I agree that their line probably has a slight edge over the same time span, but there was a reasonable difference with some of the RBs in play. They never made Mark Weisman a 12 game starter.
This brings up one of those other college football questions that I just can't figure out. Why can't Wisconsin recruit some really good QBs? It seems like an easy pitch to say, "We run the ball well, we have a good O-line, we frequently have double digit wins and play in Big Ten championship and New Years 6 games. All we need is you to be in the playoff." Madison is a fun town, the fans love the Badgers. What gives? Do they somehow repel very good QBs, do they not target them well, or do they somehow turn them into average QBs?
I'm not intelligent enough to be able to analyze the UW passing scheme
I suspect it suffers from ....
1) Relatively mediocre receivers. Other than Abbrederis, there have been few UW receivers of impressive ability in the past decade
2) Inferior tight ends vis-a-vis Iowa. Loved Fumagalli, but man, there's just no comparison to Iowa's TE production
3) UW's passing game, which is very old-school, is bad against faster defenses.
Oddly enough, the impression I get is that Iowa's passing offense (post-Davis) is more suited, partly because their tight ends create mismatch problems, and partly because Iowa has had better receivers on average.
Let me run through the S&P passing data and see how Iowa and UW compare.
As for quarterbacks, I'm guessing that there aren't very many guys around who both fit UW's style and can run. The few who are (like Shea Patterson, I suppose) get snatched up by teams with more money and power.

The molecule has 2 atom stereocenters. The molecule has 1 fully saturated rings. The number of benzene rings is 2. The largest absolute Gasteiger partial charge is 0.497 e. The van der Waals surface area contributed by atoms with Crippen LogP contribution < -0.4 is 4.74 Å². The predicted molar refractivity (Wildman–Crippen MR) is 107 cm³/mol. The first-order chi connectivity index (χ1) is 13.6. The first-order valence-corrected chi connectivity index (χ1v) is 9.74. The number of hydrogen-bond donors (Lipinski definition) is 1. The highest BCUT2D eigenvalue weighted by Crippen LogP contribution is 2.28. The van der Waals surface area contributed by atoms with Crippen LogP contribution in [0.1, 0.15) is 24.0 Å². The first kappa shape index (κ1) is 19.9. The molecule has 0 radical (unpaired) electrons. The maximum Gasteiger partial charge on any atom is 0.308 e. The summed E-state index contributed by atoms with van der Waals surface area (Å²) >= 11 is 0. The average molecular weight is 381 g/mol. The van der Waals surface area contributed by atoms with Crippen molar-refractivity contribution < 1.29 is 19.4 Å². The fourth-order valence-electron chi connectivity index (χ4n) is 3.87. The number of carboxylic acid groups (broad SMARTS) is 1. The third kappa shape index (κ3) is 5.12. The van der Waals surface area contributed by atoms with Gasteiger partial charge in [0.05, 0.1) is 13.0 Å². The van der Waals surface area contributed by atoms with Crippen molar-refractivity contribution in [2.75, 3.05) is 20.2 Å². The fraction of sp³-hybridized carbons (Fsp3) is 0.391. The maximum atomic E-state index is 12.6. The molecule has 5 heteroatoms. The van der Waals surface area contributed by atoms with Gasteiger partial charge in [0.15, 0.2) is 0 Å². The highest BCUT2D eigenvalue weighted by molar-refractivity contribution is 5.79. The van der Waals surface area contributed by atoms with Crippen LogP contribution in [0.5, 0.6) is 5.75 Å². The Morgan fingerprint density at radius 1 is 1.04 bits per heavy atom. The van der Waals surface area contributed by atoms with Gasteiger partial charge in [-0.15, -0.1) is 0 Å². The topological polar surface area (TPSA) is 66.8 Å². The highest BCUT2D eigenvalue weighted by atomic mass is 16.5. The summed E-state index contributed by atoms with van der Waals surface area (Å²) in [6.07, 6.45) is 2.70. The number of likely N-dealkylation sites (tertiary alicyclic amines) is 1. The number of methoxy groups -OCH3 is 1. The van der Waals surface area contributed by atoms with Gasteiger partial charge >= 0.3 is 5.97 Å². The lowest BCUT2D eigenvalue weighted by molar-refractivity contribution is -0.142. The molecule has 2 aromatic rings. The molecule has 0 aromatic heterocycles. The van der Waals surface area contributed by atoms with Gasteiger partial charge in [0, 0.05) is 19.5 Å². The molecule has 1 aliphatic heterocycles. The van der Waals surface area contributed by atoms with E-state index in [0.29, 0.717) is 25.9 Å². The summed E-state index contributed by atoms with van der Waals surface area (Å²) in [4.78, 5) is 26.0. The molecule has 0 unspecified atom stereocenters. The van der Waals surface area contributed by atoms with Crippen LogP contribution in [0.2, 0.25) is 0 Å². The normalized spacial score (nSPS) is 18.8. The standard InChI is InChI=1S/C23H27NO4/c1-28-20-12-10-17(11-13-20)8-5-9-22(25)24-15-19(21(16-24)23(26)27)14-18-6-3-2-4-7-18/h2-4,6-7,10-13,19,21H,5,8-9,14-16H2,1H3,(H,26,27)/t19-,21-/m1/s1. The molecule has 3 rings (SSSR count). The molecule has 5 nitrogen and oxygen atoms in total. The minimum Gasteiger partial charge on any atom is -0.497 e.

Here's the S&P for passing offenses the last 10 years with these teams
Wisconsin #80, Iowa #101
Wisconsin #7, Iowa #28
Wisconsin #13, Iowa #74
Wisconsin #39, Iowa #43
Wisconsin #60, Iowa #61
Wisconsin #42, Iowa #57
Wisconsin #27, Iowa #98
Wisconsin #1, Iowa #43
Wisconsin #9, Iowa #29
Wisconsin #10, Iowa #57
Iowa #34, Wisconsin #50
A few thoughts
I have no clue how Wisconsin's passing offense got to be rated so highly in statistical terms last year.
Secondly, I haven't done enough work with S&P to know how to frame this stuff.
Iowa is perfectly average most of the time. This year was actually shockingly bad for passing. 2012 was another horrible year.
And in case you're wondering, yes, Iowa's defense and special teams really did carry them this season.
MSU's attempts to deride Iowa as the lesser team and frame the Outback Bowl as an instance of "we beat ourselves" is part and parcel to the tired SEC vs. Big Ten narrative: Freakishly stacked SEC squad takes on Big Ten bruiser and can obviously only lose if they hand the game to the plebeians through mistakes and poor execution, as if limiting mistakes and executing a game plan weren't also linchpins for a quality team.